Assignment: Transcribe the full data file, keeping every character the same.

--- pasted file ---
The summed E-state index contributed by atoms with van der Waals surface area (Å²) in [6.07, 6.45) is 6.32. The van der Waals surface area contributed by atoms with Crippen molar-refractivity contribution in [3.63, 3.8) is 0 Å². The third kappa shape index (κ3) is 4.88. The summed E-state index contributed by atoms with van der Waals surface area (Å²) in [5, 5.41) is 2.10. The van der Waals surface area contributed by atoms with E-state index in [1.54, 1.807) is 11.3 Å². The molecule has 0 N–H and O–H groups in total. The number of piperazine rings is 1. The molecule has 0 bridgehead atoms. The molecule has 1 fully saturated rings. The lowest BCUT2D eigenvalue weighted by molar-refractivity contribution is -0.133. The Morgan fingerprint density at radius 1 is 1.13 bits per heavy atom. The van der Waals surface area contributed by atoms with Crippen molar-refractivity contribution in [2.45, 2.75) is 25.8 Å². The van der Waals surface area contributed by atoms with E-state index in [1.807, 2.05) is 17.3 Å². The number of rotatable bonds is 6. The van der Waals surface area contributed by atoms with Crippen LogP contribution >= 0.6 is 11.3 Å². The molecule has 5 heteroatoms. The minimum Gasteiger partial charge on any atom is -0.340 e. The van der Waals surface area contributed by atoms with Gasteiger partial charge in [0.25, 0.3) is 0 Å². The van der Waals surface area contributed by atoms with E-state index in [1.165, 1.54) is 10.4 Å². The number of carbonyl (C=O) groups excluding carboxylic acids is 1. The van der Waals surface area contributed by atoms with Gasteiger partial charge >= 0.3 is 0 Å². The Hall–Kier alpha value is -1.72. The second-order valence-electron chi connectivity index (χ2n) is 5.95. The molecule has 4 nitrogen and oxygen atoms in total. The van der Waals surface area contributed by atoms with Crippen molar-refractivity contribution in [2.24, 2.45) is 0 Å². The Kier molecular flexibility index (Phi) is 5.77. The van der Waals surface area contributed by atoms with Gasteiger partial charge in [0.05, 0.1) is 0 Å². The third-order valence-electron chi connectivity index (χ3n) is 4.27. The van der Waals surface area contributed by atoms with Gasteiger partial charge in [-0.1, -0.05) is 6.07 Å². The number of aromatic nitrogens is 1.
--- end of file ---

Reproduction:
The summed E-state index contributed by atoms with van der Waals surface area (Å²) in [6.07, 6.45) is 6.32. The van der Waals surface area contributed by atoms with Crippen molar-refractivity contribution in [3.63, 3.8) is 0 Å². The third kappa shape index (κ3) is 4.88. The summed E-state index contributed by atoms with van der Waals surface area (Å²) in [5, 5.41) is 2.10. The van der Waals surface area contributed by atoms with E-state index in [1.54, 1.807) is 11.3 Å². The molecule has 0 N–H and O–H groups in total. The number of piperazine rings is 1. The molecule has 0 bridgehead atoms. The molecule has 1 fully saturated rings. The lowest BCUT2D eigenvalue weighted by molar-refractivity contribution is -0.133. The Morgan fingerprint density at radius 1 is 1.13 bits per heavy atom. The van der Waals surface area contributed by atoms with Crippen molar-refractivity contribution in [2.45, 2.75) is 25.8 Å². The van der Waals surface area contributed by atoms with E-state index in [1.807, 2.05) is 17.3 Å². The number of rotatable bonds is 6. The van der Waals surface area contributed by atoms with Crippen LogP contribution >= 0.6 is 11.3 Å². The molecule has 5 heteroatoms. The minimum Gasteiger partial charge on any atom is -0.340 e. The van der Waals surface area contributed by atoms with Gasteiger partial charge in [0.25, 0.3) is 0 Å². The van der Waals surface area contributed by atoms with E-state index in [1.165, 1.54) is 10.4 Å². The number of carbonyl (C=O) groups excluding carboxylic acids is 1. The van der Waals surface area contributed by atoms with Gasteiger partial charge >= 0.3 is 0 Å². The Hall–Kier alpha value is -1.72. The second-order valence-electron chi connectivity index (χ2n) is 5.95. The molecule has 4 nitrogen and oxygen atoms in total. The van der Waals surface area contributed by atoms with Crippen molar-refractivity contribution in [2.24, 2.45) is 0 Å². The Kier molecular flexibility index (Phi) is 5.77. The van der Waals surface area contributed by atoms with Gasteiger partial charge in [0.05, 0.1) is 0 Å². The third-order valence-electron chi connectivity index (χ3n) is 4.27. The van der Waals surface area contributed by atoms with Gasteiger partial charge in [-0.1, -0.05) is 6.07 Å². The number of aromatic nitrogens is 1.